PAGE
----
During the audit, we looked at the claim forms, the policy, procedure and oversight of the reimbursement process. We found that:

  • councillor expenses policies and procedures varied greatly
  • the level of evidence required to support claims varied greatly

Our audit found various risks, ranging from issues that could lead to fraudulent activity or the wrong amount being reimbursed to claims being submitted outside of the required time period. Examples of issues we found in the audit included:

  • CEO’s corporate credit card used for purchases by the mayor
  • incorrect rate for kilometre reimbursement for private vehicle use applied
  • claim not clear on how the expenses were incurred while performing duties as a councillor
  • claims not applied for in writing but petty cash form used instead.

Best practices we observed which may help reduce the risk of fraudulent claims, included:

  • expense claims were authorised by more than one senior council employee with the appropriate financial delegation, providing additional oversight
  • monetary ranges or caps for food/beverage and accommodation costs were specified
  • claims for private vehicle use had to be supported by logbook entries at the start and end of the journey
  • councillors were required to submit a written report after training and professional development courses to justify their attendance and to share their learnings with council
  • councillors were not permitted to cover the costs of meals or refreshments for anyone other than themselves.

Case studies

Claims not detailed in accordance with policy

An expenses policy for a regional council required details of the ‘purpose of the event/function associated with the expenditure’ for the reimbursement of expenses. We found many claims were supported by invoices but with no explanation of the council-related event or function attended. This was in breach of the expenses policy.

Improving expense claim transparency

The expenses policy for an inner metropolitan council did not require a reason in support of travel reimbursement claims to be included with the claim. A claim form submitted by a councillor stated ‘cabcharge’ with no further explanation of the purpose of travel included. Council staff assessed the claim as legitimate based on the origin, destination and time of travel, from which they deduced the councillor was attending a council meeting. Requiring the reason for travel to be included with the claim would make it easier to confirm if the claim was legitimate and improve transparency.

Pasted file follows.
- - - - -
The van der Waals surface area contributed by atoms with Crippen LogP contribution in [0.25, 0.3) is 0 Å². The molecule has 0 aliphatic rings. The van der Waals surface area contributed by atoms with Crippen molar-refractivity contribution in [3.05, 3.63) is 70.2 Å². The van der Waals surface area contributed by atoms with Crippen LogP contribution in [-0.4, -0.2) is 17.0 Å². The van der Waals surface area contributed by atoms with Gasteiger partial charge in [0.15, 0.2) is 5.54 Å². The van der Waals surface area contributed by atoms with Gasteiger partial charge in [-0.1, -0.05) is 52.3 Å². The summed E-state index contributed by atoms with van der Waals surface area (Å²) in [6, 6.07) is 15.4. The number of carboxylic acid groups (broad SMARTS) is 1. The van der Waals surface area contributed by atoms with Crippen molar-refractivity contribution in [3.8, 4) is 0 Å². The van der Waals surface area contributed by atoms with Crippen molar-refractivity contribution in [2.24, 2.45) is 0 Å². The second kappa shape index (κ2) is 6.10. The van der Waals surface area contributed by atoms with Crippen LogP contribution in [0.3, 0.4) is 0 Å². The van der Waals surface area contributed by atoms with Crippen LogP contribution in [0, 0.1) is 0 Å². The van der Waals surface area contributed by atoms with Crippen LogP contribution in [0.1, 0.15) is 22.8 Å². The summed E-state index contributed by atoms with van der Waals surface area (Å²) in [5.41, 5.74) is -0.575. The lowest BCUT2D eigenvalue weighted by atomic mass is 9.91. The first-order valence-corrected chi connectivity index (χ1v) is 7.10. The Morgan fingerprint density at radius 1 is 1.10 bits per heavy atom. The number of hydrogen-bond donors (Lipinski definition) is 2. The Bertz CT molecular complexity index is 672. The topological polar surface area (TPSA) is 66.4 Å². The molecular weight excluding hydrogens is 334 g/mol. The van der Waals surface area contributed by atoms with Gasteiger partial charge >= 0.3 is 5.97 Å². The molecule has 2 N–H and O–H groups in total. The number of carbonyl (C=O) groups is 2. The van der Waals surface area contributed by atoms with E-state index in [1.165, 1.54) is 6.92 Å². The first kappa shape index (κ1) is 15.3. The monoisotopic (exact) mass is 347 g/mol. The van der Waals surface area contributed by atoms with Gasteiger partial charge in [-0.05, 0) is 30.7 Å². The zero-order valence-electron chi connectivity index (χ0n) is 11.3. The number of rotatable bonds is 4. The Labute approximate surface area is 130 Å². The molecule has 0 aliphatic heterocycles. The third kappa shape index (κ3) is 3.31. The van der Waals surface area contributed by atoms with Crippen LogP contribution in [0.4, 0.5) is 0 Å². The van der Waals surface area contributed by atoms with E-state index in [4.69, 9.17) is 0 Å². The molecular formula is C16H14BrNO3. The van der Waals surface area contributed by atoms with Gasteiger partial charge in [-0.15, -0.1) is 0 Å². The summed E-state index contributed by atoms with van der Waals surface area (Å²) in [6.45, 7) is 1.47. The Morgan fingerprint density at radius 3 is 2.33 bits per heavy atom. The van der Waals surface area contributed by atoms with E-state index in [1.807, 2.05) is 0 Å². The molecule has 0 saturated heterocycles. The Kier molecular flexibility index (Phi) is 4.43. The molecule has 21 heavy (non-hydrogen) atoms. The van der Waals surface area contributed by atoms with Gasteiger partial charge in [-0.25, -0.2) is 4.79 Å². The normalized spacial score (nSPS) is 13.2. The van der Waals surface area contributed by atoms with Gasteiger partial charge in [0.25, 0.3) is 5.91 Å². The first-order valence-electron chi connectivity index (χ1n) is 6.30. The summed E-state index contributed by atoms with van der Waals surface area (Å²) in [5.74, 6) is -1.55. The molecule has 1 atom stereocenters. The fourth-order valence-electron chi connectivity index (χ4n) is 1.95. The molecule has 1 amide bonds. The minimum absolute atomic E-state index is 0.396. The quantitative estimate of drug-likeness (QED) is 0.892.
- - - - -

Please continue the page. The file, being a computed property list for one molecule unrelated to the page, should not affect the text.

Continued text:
Information and communications technology

Information and Communications Technology (ICT) is a key area in which value for money can be achieved. We recommend councils regularly review their phone and data plans and seek better-value plans and more cost-effective technology solutions. Councillors’ use can be monitored to ensure their plans meet their usage needs and are value for money.

Councillor ICT expenses for 2017–18 showed great variation in the amount spent by councils.

The difference in spend can be attributed to the variation in the ICT hardware and plans provided to councillors, together with the variation in how ICT expenses are reported. For example, we found that some councillors included councillor ICT expenses in their council ICT budget instead of counting it as a councillor expense.

Council spending in 2017-18 on technology for councillors
Average spend: $9,994
Full range of spending: $0 (six councils) to $38, 204
Average spend on per councillor basis $1,155
37% of councils spend $5,001–$10,000
9% of councils spend $0 (reported figures)
10% spend over $25,000

Case study

Phone and data usage analysis leads to cost savings

A large shire council analysed their councillors’ mobile phone and device bills for 12 months. All councillors were on the same phone/data plan but their call and data use varied greatly. The plans were changed and tailored to each councillor’s usage patterns. The switch resulted in a 20 per cent saving on mobile phone and device costs.


3 The Local Government (Planning and Reporting) Regulations 2014 required reporting of five expense categories: travel, car mileage, childcare, information and communication technology, and conference and training expenses.